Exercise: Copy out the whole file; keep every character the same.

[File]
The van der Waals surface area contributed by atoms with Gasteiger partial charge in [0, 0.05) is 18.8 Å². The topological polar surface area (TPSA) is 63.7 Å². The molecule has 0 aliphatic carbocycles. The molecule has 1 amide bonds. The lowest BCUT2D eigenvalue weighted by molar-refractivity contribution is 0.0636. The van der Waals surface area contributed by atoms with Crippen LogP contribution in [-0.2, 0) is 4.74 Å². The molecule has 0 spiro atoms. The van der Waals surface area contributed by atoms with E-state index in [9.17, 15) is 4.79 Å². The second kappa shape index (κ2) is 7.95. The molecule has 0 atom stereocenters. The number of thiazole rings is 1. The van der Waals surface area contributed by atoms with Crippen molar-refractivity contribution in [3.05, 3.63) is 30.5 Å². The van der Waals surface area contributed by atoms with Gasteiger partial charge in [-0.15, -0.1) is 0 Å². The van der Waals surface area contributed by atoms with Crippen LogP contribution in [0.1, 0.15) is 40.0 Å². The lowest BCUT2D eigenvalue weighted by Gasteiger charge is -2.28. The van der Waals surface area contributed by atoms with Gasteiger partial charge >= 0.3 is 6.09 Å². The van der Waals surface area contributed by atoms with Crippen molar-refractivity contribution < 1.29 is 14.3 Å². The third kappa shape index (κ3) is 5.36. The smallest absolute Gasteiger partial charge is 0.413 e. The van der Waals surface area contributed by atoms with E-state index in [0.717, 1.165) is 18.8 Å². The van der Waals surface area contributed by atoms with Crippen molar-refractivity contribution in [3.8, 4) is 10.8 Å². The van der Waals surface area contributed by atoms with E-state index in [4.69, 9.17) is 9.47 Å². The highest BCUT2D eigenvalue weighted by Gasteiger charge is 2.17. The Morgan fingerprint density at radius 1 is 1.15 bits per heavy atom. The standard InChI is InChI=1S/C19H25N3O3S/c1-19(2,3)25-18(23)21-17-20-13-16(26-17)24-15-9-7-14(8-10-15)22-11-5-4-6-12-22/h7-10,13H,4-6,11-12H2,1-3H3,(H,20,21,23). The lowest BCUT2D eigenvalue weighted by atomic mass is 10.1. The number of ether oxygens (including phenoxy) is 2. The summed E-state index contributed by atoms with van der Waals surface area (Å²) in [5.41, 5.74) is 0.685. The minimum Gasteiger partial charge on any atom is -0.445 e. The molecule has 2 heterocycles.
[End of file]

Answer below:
The van der Waals surface area contributed by atoms with Gasteiger partial charge in [0, 0.05) is 18.8 Å². The topological polar surface area (TPSA) is 63.7 Å². The molecule has 0 aliphatic carbocycles. The molecule has 1 amide bonds. The lowest BCUT2D eigenvalue weighted by molar-refractivity contribution is 0.0636. The van der Waals surface area contributed by atoms with Crippen LogP contribution in [-0.2, 0) is 4.74 Å². The molecule has 0 spiro atoms. The van der Waals surface area contributed by atoms with E-state index in [9.17, 15) is 4.79 Å². The second kappa shape index (κ2) is 7.95. The molecule has 0 atom stereocenters. The number of thiazole rings is 1. The van der Waals surface area contributed by atoms with Crippen molar-refractivity contribution in [3.05, 3.63) is 30.5 Å². The van der Waals surface area contributed by atoms with Gasteiger partial charge in [-0.15, -0.1) is 0 Å². The van der Waals surface area contributed by atoms with Crippen LogP contribution in [0.1, 0.15) is 40.0 Å². The lowest BCUT2D eigenvalue weighted by Gasteiger charge is -2.28. The van der Waals surface area contributed by atoms with Gasteiger partial charge >= 0.3 is 6.09 Å². The van der Waals surface area contributed by atoms with Crippen molar-refractivity contribution < 1.29 is 14.3 Å². The third kappa shape index (κ3) is 5.36. The smallest absolute Gasteiger partial charge is 0.413 e. The van der Waals surface area contributed by atoms with E-state index in [0.717, 1.165) is 18.8 Å². The van der Waals surface area contributed by atoms with Crippen molar-refractivity contribution in [3.8, 4) is 10.8 Å². The van der Waals surface area contributed by atoms with E-state index in [4.69, 9.17) is 9.47 Å². The highest BCUT2D eigenvalue weighted by Gasteiger charge is 2.17. The Morgan fingerprint density at radius 1 is 1.15 bits per heavy atom. The standard InChI is InChI=1S/C19H25N3O3S/c1-19(2,3)25-18(23)21-17-20-13-16(26-17)24-15-9-7-14(8-10-15)22-11-5-4-6-12-22/h7-10,13H,4-6,11-12H2,1-3H3,(H,20,21,23). The lowest BCUT2D eigenvalue weighted by atomic mass is 10.1. The number of ether oxygens (including phenoxy) is 2. The summed E-state index contributed by atoms with van der Waals surface area (Å²) in [5.41, 5.74) is 0.685. The minimum Gasteiger partial charge on any atom is -0.445 e. The molecule has 2 heterocycles.